Florida Substantially Shortens the Statute of Limitations for Negligence Claims
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On March 24, 2023, Florida Governor Ron DeSantis signed into law one of the most significant tort reform bills in Florida history, HB 837. This new law makes sweeping changes to long-standing Florida civil tort law in numerous areas related to negligence, insurance bad faith and related rules of evidence, among others. This blog addresses one of the most significant aspects of the tort reform, which is that it cut the longstanding statute of limitations for negligence claims in Florida in half, from four years down to two years.
What is a Statute of Limitations?
A statute of limitations is a procedural law that sets a strict time limit on when a plaintiff must file a lawsuit on a claim after the plaintiff’s cause of action first accrues, or the claim will be barred. See WRH Mortgage, Inc. v. Butler, 684 So.2d 325 (Fla. 5th DCA 1996) (“In this regard, statutes of limitation establish the time period within which a cause of action must be commenced. The limitation period is directly related to the date on which the cause of action accrued.”). In other words, “a statute of limitations sets the outer limits for the commencement of litigation.” Plaza Ct., L.P. v. Baker-Chaput, 17 So. 3d 720, 728 (Fla. 5th DCA 2009).
A lawsuit filed after the statute of limitations has expired will be barred and no recovery will be allowed. See Fla. Stat. § 95.011 (“A civil action or proceeding … shall be barred unless begun within the time prescribed by this chapter.”). A statute of limitation “does not determine the underlying merits of the claim but merely cuts off the right to file suit on that claim.” Houck Corp. v. New River, Ltd., Pasco, 900 So. 2d 601, 603 (Fla. 2nd DCA 2005). Therefore, it is critical for plaintiffs to file a lawsuit on their claims before the statute of limitations expires, and for defendants to be keenly aware of the potential application of the statute of limitations in defending claims.
How Did the Negligence Statute of Limitations in Florida Change?
For decades prior to the recent tort reform, the statute of limitations on negligence causes of action in Florida had been four years from when the cause of action accrued. However, effective March 24, 2023, Fla. Stat. § 95.11, was amended to reduce the statute of limitations for negligence claims from four years down to only two years. Fla. Stat. § 95.11(4)(a) (2023). This generally means that a plaintiff that fails to file a lawsuit for negligence within two years of when the cause of action accrues, rather than four years, will be barred from bringing the suit under the new statute of limitations.
What Claims Does This Change Effect?
The change of the statute of limitations from four years to two years applies to general negligence claims. General negligence claims encompass the vast majority of personal injury claims due to negligence, including by automobile accidents, slip and fall, etc., and also includes negligence claims for property damage.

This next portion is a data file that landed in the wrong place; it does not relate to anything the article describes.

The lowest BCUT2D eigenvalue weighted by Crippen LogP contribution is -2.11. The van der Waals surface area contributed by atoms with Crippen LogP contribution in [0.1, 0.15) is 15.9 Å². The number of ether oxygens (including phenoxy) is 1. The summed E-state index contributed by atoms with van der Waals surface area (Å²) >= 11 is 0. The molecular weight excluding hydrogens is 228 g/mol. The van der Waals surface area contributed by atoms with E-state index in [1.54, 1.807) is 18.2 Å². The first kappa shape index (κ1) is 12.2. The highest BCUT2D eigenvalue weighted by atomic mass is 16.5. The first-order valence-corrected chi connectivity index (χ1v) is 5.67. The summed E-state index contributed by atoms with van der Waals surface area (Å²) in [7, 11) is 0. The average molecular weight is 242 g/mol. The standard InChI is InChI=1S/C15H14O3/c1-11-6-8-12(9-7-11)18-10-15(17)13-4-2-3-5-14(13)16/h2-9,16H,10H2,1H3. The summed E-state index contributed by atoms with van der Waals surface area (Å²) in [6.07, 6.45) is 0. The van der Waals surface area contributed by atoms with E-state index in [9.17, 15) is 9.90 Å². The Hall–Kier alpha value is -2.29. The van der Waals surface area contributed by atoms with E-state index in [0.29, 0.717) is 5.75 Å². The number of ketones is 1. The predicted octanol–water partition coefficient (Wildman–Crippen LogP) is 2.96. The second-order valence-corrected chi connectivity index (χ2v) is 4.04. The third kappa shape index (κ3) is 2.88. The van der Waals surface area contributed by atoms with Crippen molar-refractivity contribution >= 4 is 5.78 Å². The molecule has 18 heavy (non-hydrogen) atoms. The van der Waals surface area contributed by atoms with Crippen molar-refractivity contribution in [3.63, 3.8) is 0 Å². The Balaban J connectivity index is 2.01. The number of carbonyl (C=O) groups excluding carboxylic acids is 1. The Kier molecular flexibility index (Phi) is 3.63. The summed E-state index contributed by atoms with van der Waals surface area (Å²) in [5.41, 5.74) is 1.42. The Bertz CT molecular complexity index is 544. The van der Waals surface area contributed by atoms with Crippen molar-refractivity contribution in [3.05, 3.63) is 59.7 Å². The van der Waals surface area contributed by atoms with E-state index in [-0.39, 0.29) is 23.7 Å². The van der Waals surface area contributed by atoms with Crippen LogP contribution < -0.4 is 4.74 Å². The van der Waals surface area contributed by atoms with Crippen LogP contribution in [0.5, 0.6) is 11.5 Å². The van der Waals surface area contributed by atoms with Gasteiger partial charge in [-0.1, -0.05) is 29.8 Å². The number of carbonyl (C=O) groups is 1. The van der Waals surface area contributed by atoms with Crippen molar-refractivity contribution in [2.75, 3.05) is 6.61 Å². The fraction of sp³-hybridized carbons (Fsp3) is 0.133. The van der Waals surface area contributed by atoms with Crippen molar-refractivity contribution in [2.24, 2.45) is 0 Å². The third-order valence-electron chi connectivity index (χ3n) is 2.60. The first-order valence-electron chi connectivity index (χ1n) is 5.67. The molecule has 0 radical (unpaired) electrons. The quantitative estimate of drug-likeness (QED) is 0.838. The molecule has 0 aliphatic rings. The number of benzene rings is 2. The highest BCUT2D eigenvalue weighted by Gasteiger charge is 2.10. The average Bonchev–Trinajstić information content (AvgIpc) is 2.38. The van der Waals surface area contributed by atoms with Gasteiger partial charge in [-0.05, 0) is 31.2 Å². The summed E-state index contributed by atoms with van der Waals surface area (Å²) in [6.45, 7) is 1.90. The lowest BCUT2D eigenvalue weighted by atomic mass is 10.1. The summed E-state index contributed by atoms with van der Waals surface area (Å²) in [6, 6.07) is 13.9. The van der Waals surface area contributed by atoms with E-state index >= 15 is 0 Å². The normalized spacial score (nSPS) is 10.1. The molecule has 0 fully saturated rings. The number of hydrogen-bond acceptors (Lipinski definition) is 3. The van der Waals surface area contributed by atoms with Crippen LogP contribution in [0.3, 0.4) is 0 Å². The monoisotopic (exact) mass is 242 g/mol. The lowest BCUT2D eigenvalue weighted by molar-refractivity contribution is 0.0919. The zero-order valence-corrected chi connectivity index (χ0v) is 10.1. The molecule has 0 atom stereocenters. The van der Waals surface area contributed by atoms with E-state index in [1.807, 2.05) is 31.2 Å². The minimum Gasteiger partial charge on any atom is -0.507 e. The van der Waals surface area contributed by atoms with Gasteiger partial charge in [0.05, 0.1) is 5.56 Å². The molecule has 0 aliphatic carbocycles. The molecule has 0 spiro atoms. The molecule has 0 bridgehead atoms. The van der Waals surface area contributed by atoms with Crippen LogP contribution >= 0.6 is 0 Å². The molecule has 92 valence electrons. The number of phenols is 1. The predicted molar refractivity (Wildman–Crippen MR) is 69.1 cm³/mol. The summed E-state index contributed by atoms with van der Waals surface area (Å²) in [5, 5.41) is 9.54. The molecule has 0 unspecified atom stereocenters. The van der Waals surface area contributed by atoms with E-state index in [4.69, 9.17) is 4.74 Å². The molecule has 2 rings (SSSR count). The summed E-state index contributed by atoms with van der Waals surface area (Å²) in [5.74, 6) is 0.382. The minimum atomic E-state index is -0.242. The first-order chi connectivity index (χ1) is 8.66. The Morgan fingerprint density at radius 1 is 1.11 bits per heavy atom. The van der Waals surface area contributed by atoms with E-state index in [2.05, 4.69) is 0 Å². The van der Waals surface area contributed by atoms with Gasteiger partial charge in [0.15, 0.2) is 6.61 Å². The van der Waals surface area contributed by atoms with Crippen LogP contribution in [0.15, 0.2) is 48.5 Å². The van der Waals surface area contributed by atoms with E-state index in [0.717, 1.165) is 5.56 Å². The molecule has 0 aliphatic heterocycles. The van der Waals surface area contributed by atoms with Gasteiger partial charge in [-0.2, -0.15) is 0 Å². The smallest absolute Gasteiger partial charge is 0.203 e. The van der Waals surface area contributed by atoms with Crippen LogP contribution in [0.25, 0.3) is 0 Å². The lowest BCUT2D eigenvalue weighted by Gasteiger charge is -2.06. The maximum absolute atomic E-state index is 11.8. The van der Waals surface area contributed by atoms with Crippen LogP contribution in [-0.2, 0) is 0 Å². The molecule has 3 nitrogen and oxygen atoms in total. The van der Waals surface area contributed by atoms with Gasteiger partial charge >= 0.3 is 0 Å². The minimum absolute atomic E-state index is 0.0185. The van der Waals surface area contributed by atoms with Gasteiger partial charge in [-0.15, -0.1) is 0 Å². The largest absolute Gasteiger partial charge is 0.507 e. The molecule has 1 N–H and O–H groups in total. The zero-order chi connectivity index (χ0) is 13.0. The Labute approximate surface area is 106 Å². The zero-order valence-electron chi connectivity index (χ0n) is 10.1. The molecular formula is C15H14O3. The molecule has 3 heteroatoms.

However, the new shorter statute of limitations only applies to negligence claims which accrue after the effective date of the new statute, which is March 24, 2023. See H.B. 837 (“The amendments made by this act to s. 95.11, Florida Statutes, apply to causes of action accruing after the effective date of this act.”). “A cause of action accrues when the last element constituting the cause of action occurs.” Fla. Stat. § 95.031(1). A negligence cause of action generally accrues when the plaintiff is injured or suffers damages due to the act or omission of the defendant. See Dep’t of Transp. v. Soldovere, 519 So.2d 616 (Fla. 1988) (“A cause of action for the negligence of another accrues at the time the injury is first inflicted.”).
Accordingly, the new shorter two-year statute of limitations should be applicable to all general negligence claims where the plaintiff first suffered the injury or damages due to the defendant’s negligent conduct after March 24, 2023. Negligence causes of action accruing prior to March 24, 2023, should be under the prior law’s four-year statute of limitations for negligence claims.
The reduction of Florida’s longstanding statute of limitations for negligence by half, from four years down to two years, is a major change affecting Florida tort law. Generally speaking, claimants suffering injury due to the alleged negligence of another person or entity after March 24, 2023, only have two years to bring a lawsuit to avoid the claim being barred by the statute of limitations. Both injured parties and defendants (and their insurers) need to be aware of this major change to Florida’s tort system that will have widespread effect on the timing of negligence claims going forward.